History made: J-Rod is fastest to 25 HRs, 25 steals

21-year-old becomes 1st player in MLB history to join 25-25 club in debut season

September 15th, 2022

SEATTLE -- Julio Rodríguez’s epic rookie season has reached record territory.

Seattle’s star center fielder swiped his 25th stolen base during the fifth inning of the Mariners' 6-1 win in the series finale against San Diego on Wednesday afternoon, which, coupled with his 26th homer -- which he pummeled in the first inning -- made him just the third rookie in MLB history with a 25-25 season. He also became the fastest player to 25 homers and 25 steals (125 games) in an MLB career, topping Mike Trout's record of 128.

Rodríguez joined the D-backs’ Chris Young (2007) and Trout ('12) as the only rookies to reach the milestone, but those two did so having debuted the year prior. That makes Rodríguez the first player to achieve the feat in his first year outright. 

“I don't see myself as a rookie,” Rodríguez said. “I see myself as a player like anybody else, and I'm just happy to be able to deliver for the team."

Rodríguez was in position for stolen base No. 25 by reaching first base after taking a 91.2 mph fastball off his right pectoral muscle from Mike Clevinger. In obvious pain, he was examined by Mariners head athletic trainer Kyle Torgerson and manager Scott Servais, but he remained in the game and took off just two pitches later.

The speedster dialed his sprint speed up to 30.0 feet per second -- right at the elite threshold and well above the league average of 27 -- reaching second base in just 3.82 seconds while sliding headfirst. Rodríguez has a 29.7 average sprint speed this season, tied for 14th fastest in MLB this year.

After reaching, the Mariners paid tribute to the accomplishment on the T-Mobile Park scoreboard, at which point Rodríguez thumped his chest and acknowledged the crowd, brandishing his arm across the team nameplate on the cream-colored jersey that read "Marineros" in honor of Hispanic Heritage Day.

“Everything I do, every single stat I put up, I just do it for the team,” Rodríguez said. “I feel I'm not trying to put myself above anybody. I just want to be able to perform for the team."

“It’s fantastic to watch a young player take off like that, as talented as he is,” Servais said. “But for me, one of the coolest things I've seen in a while is when he's standing at second base after 25th stolen base, and the crowd's on its feet, and they put the thing on the scoreboard, and he flashes across his chest -- it's about the Mariners. That's Julio Rodríguez.”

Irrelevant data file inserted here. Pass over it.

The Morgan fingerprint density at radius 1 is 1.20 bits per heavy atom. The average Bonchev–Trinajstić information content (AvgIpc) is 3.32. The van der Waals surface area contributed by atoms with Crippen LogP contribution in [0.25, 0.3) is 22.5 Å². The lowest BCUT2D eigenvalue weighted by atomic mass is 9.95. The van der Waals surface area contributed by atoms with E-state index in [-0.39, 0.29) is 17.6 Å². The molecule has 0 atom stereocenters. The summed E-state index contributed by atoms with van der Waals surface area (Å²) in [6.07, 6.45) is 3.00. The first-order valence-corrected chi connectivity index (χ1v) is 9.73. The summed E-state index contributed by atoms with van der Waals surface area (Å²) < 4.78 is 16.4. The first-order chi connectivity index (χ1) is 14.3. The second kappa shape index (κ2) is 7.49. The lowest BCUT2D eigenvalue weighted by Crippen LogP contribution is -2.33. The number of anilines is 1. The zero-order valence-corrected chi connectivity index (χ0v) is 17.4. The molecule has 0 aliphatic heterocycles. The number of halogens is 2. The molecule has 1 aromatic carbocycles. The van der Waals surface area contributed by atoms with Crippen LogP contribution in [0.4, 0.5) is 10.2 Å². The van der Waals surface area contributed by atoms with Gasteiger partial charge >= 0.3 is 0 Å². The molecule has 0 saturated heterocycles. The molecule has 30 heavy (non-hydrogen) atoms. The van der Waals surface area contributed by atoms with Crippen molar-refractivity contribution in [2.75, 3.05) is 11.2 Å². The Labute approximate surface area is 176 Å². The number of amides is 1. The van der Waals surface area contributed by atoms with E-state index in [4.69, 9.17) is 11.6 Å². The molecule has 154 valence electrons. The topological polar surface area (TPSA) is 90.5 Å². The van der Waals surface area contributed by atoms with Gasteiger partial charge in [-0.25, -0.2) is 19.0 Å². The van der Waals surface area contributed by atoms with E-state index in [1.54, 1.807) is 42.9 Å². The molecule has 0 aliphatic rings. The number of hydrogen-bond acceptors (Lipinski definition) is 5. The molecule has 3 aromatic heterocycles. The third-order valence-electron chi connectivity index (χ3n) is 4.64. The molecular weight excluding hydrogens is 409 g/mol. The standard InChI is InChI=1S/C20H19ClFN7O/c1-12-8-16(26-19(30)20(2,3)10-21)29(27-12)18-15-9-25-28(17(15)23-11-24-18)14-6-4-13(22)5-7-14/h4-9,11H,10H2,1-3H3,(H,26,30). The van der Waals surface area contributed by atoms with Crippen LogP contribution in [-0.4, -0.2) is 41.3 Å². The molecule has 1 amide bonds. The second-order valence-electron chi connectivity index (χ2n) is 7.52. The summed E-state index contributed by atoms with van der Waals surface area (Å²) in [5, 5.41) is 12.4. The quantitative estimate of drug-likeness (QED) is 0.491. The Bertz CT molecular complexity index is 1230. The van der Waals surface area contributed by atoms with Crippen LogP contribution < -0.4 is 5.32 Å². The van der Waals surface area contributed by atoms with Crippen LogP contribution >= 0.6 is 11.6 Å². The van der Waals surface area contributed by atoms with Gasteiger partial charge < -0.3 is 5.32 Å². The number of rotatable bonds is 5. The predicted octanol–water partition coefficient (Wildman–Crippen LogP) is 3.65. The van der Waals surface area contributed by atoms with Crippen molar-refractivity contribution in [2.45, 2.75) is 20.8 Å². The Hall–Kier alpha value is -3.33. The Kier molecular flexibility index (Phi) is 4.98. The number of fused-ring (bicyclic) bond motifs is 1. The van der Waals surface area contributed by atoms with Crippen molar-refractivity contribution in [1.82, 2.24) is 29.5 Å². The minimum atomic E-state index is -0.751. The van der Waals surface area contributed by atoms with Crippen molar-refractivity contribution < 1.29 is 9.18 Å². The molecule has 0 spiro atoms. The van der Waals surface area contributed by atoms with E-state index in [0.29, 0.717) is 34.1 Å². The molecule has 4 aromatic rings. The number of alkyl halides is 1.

Rodríguez was on his way to the milestone earlier in the game, taking off from first base in the second inning, but he was doubled up on an infield lineout by Ty France. Had France not swung, Rodríguez likely would’ve reached in time.

It seemed like an inevitable benchmark given the way Rodríguez had been running and homering in the first half, but it took maybe longer than most envisioned after he slowed his roll on the basepaths in the second half. He ranked third in MLB with 22 stolen bases before the All-Star break, but he has just three since, and part of that is by design.

The two main factors why:

• Rodríguez jammed his right wrist on a headfirst slide in the final game of the first half, an injury that was exacerbated after competing in the Home Run Derby and forced him to miss the first four games of the second half. There’s always a risk in steal attempts, given their bang-bang nature, and Rodríguez has been more cognizant of that.

“We want to be smart,” Servais said earlier this season. “He’s a really important part of our team. He will continue to steal bases. It’s just not going to be with reckless abandon like it was early on.”

• The book, so to speak, is now out on Rodríguez. Virtually no one, including Servais, knew how fast he was entering this season, which allowed him to exploit that strength with no scouting reports on his speed. That’s obviously changed.

“When Julio gets on base, he gets every [pitcher’s] quickest time, because they know he’s our biggest threat to steal bases,” Servais said.

Servais said that Rodríguez always has the green light, and that he’ll still run when the opportunity presents itself. So there is some calculus as to why his numbers are down -- but as Wednesday showed, he’s still a huge threat to steal, and now, there’s historical context to back it.

Rodríguez is the frontrunner for the AL Rookie of the Year Award with many statistical accolades, plus the fact that he’s been arguably the best player on a team on pace to reach the postseason.